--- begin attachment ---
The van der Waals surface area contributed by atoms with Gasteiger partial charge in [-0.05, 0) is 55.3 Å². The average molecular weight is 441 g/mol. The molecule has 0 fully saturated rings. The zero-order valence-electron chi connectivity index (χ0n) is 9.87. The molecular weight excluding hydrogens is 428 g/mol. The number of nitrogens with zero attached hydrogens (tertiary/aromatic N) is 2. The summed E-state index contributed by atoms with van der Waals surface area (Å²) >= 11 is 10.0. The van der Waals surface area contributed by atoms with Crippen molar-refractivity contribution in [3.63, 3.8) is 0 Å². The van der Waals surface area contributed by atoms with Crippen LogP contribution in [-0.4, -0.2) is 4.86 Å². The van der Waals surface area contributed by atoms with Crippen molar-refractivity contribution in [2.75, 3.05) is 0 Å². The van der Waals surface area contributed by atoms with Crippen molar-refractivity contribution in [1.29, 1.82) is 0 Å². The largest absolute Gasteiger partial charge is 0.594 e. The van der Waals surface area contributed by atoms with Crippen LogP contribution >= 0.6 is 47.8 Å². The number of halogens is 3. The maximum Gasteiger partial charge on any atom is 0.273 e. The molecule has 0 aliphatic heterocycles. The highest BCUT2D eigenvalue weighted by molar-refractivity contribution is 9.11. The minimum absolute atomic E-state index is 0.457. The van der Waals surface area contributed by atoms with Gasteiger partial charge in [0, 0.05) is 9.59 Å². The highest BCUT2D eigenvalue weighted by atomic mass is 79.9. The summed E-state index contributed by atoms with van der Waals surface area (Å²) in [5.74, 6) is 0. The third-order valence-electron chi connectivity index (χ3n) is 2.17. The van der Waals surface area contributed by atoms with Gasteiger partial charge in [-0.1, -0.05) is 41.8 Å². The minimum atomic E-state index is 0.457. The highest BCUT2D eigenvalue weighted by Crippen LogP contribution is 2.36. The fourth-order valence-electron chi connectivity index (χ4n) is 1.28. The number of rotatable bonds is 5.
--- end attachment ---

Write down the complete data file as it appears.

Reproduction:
The van der Waals surface area contributed by atoms with Gasteiger partial charge in [-0.05, 0) is 55.3 Å². The average molecular weight is 441 g/mol. The molecule has 0 fully saturated rings. The zero-order valence-electron chi connectivity index (χ0n) is 9.87. The molecular weight excluding hydrogens is 428 g/mol. The number of nitrogens with zero attached hydrogens (tertiary/aromatic N) is 2. The summed E-state index contributed by atoms with van der Waals surface area (Å²) >= 11 is 10.0. The van der Waals surface area contributed by atoms with Crippen molar-refractivity contribution in [3.63, 3.8) is 0 Å². The van der Waals surface area contributed by atoms with Crippen LogP contribution in [-0.4, -0.2) is 4.86 Å². The van der Waals surface area contributed by atoms with Crippen molar-refractivity contribution in [2.75, 3.05) is 0 Å². The van der Waals surface area contributed by atoms with Crippen molar-refractivity contribution in [1.29, 1.82) is 0 Å². The largest absolute Gasteiger partial charge is 0.594 e. The van der Waals surface area contributed by atoms with Crippen LogP contribution >= 0.6 is 47.8 Å². The number of halogens is 3. The maximum Gasteiger partial charge on any atom is 0.273 e. The molecule has 0 aliphatic heterocycles. The highest BCUT2D eigenvalue weighted by molar-refractivity contribution is 9.11. The minimum absolute atomic E-state index is 0.457. The van der Waals surface area contributed by atoms with Gasteiger partial charge in [0, 0.05) is 9.59 Å². The highest BCUT2D eigenvalue weighted by atomic mass is 79.9. The summed E-state index contributed by atoms with van der Waals surface area (Å²) in [5.74, 6) is 0. The third-order valence-electron chi connectivity index (χ3n) is 2.17. The van der Waals surface area contributed by atoms with Gasteiger partial charge in [-0.1, -0.05) is 41.8 Å². The minimum atomic E-state index is 0.457. The highest BCUT2D eigenvalue weighted by Crippen LogP contribution is 2.36. The fourth-order valence-electron chi connectivity index (χ4n) is 1.28. The number of rotatable bonds is 5.